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A list of locations (and customs) of interest in Romania:
1. The "Merry Cemetery" in the village of Sapanta, Maramures region, up North. This open-air museum features colorful tombstones with naive paintings describing, in an original, unsolemn and sometimes hilarious manner, the persons buried there. Sapanta is a UNESCO World Heritage Site. The almost one hundred gothic-style wooden churches of Maramures, in the same region, are also a UNESCO World Heritage Site.
2. The eight Northern Churches and Monasteries in the Suceava County: Patrauti, Sucevita, Moldovita, Probota, Arbore, Voronet, Humor, St. John-the-New of Suceava (each one of them a UNESCO World Heritage Site), known for their EXTERIOR frescoes of bright and vivid colors. The churches date from the 15th and 16th century, and their exterior frescoes were meant to illustrate biblical scenes for the illiterate faithful. Among these churches, the intensely blue Voronet Monastery (easy access from Suceava) is also known as the Sistine Chapel of the East; most notably on account of the Last Judgement fresco on the West facade. The "Voronet blue" paint on the exterior facades -- best viewed on a rainy day -- is derived from lapis-lazuli and has entered the art lexicon, next to "Titian red" and "Veronese green". A ninth monastery of interest in the area (without exterior frescoes, however) is Putna, the burial site of Stephen the Great of Moldavia.
3. The Danube Delta biosphere natural reserve; the best preserved river delta in Europe and the only Natural UNESCO World Heritage Site in Romania. With more than 3,000 square kilometers of wetlands and water (marshes, channels, streamlets, and lakes) in Romania alone, the Danube Delta is a magnet for migratory birds from six major eco-regions of the world, including the Mongolian, Arctic and Siberian. There are over 320 bird species found in the delta during the summer. The Delta may not be there much longer, so visit now if you can.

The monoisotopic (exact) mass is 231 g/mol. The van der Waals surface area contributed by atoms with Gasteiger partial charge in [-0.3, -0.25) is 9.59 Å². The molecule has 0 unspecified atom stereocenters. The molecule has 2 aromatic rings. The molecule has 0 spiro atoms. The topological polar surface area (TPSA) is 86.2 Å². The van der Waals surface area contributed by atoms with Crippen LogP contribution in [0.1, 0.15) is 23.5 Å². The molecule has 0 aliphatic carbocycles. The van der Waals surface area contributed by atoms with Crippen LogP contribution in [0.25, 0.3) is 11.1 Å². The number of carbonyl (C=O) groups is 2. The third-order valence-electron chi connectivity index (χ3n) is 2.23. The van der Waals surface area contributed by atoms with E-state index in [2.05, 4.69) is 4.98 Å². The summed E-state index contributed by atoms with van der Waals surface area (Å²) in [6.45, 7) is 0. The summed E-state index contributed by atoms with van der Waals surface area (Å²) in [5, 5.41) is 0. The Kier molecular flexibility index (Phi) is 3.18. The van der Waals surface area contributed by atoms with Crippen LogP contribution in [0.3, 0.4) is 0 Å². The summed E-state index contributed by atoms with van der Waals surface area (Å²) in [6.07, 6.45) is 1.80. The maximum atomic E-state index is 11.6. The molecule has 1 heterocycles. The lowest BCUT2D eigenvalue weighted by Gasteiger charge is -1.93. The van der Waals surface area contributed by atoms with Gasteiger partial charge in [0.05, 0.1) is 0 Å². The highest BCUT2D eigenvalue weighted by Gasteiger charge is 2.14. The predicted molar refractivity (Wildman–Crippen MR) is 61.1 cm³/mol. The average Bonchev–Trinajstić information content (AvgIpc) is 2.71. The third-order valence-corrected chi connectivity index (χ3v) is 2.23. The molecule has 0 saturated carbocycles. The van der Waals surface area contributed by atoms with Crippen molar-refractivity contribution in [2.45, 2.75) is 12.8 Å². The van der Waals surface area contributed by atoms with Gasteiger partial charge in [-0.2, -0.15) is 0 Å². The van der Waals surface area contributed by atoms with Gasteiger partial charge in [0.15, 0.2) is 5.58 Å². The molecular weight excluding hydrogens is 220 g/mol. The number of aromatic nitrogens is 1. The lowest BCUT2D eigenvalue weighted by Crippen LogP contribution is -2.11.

4. The "Medieval Festival" in Sighisoara. Sighisoara is one of the few Saxon citadels in Eastern Europe which are still inhabited. The citadel was built in 1191 by Saxon settlers; approximately 150 historical buildings are still inhabited. Every year in the last week of July, Sighisoara returns to the Middle Ages: knights in armor compete in tournaments, witch trials take place, minstrels sing their songs. Sighisoara is a UNESCO World Heritage Site.
5. Horezu, a non-traditional tourist destination: a historical rural area featuring unique architecture and original ceramics (on the UNESCO Intangible Cultural Heritage List since 2012). The nearby Horezu Monastery, dating from 1690, is a UNESCO designated World Heritage Site.
6. The Lipscani District in Bucharest, the charming and pedestrian historical center (17th Century) of Bucharest. The Lipscani district is Bucharest's best bet for finding cool cafes, bohemian bars, inexpensive food, and live music venues. The area is also "rich in antique stores where all manner of obscure treasures can be procured at bargain basement prices, including communist memorabilia, old photographs, icons and antiquated apparatus."